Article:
Tuesday, September 27, 2016

Changes in procedures, changes in models – at HPE, NonStop set for further growth.

There have been numerous posts following recent press releases from HPE concerning Enterprise Services and Software. But for the NonStop community it’s all smooth sailing and the news says it all; NonStop is an integral part of HPE’s vision to become a major provider of infrastructure and platforms!

After decades of flying every week to every corner of the planet I seldom board a plane these days. In former times, however, even when not on business the first inkling concerning potential downtime would see me scanning airline sites for deals and checking my mileage balance to see what options I had. Neither my wife, Margo, nor me were born in the U.S. and arriving in the U.S. after we had become adults, American holidays didn’t mean all that much to us so we seldom hung around to participate. For a number of years we flew to Singapore, just for Thanksgiving, to enjoy chili crabs on Singapore’s south east coast.

In those days of constant flying I knew by heart all the different procedures in place at airports. Updates to terminals and gates were a constant test of one’s perseverance but I always managed to adapt pretty quickly. And yes, time zones never seemed to affect me back then and no matter the time of day, you would likely find me working away in a hotel lobby somewhere in the world. However, when I do get to fly these days I am so out of touch with current procedures that travel is no longer enjoyable and even the simplest requests by the airline staff can lead to stress – something I simply never experienced all those years ago.

We are all creatures of routines. For us, following protocols and understanding procedures simply reflect the order we desire as we go about living our lives. However, when it comes to large corporations it is though we live in times where we have to prepare for change to happen almost as regularly as some of us take to the skies. For the NonStop community, this has been the case almost from the time of the HP / Compaq merger. It seems that almost with every quarter that passes there’s news of one kind or another starting with the big announcement that HP was going to release NonStop on blades to where we now have NonStop on x86 from HPE. Exciting news, of course, and the stuff that keeps us focused on just how well NonStop meets our business needs. And when it comes to organization, change is happening almost as often.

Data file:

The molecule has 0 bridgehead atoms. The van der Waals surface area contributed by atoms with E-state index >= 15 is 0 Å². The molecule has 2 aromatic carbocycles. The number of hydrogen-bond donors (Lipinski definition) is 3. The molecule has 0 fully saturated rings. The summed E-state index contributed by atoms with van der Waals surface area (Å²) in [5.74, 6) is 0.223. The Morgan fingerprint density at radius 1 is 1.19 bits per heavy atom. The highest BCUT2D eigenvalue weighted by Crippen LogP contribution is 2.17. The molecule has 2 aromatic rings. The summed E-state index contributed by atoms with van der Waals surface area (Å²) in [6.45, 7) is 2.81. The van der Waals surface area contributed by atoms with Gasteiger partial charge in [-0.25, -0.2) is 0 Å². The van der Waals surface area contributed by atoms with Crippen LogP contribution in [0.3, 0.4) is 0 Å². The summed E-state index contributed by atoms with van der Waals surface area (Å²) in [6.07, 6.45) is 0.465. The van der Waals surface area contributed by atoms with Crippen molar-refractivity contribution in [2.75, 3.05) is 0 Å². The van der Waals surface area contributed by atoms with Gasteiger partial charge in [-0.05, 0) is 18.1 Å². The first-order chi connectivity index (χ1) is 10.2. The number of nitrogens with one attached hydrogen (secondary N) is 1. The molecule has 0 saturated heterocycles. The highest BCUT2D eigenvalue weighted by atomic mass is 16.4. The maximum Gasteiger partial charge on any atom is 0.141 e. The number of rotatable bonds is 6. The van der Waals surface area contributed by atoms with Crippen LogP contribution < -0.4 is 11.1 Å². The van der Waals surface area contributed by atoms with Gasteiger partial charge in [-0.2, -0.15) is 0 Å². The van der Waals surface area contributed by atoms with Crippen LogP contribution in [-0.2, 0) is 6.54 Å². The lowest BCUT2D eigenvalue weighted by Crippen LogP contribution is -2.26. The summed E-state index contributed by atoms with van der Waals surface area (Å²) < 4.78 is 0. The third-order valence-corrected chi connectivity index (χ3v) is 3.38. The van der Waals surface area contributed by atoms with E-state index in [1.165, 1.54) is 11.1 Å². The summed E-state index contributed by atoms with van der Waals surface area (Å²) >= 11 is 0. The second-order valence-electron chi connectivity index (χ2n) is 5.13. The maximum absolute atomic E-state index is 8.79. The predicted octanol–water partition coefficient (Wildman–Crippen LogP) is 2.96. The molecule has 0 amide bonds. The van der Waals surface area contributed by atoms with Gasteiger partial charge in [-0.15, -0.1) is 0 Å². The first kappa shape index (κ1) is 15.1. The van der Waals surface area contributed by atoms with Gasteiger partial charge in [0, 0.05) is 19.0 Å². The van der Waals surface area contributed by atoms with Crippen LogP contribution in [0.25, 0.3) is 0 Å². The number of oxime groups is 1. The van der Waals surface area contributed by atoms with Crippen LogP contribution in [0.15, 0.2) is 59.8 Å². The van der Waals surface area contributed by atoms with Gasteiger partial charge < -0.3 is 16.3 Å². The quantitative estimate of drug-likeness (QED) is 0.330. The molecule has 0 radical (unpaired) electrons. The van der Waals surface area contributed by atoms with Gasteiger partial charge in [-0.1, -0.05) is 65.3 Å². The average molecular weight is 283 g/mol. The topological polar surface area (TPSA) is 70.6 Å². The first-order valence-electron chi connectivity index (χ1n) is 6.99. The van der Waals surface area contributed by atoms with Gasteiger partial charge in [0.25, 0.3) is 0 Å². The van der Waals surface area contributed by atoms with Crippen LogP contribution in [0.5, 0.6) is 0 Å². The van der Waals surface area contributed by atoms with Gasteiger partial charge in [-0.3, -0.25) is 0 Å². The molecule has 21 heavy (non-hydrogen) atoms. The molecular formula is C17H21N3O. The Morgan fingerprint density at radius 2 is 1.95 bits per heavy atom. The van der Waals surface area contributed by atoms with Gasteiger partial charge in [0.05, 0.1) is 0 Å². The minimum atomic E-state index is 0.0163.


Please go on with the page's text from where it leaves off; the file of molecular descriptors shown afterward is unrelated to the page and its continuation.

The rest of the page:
In the last couple of posts I have written about the most recent changes hitting the newswire. HP has split to become HP Inc. and HP Enterprise (HPE). HPE in turn has announced the retirement of Martin Fink, HPE CTO, and then proceeded to pursue “spin-merges” of both its Services and Software organizations. If you were a shareholder in the former HP and had elected to hold onto your shares then life has become very interesting indeed and opened the doors to more astute gauging of the value proposition of your holdings. And this is an important backdrop to any new discussions the NonStop community is now having when it comes to the future of NonStop.

In all the years since the HP / Compaq merger, financial analysts were at a loss as to how best to categorize HP. Was it a consumer company selling through big box stores? Was it a server and software company? Was it a growth company or was it a value company? Was it even just a finance company? Of course this inability to categorize the HP of that time led to stock valuations well below what otherwise may have been considered fair value. After all, if there was no other company in the same category, was it even a legitimate category? Clearly, HP had to do something to (a) unlock the true value of HP for its shareholders, and (b) manage the different financial models under which each business unit operated.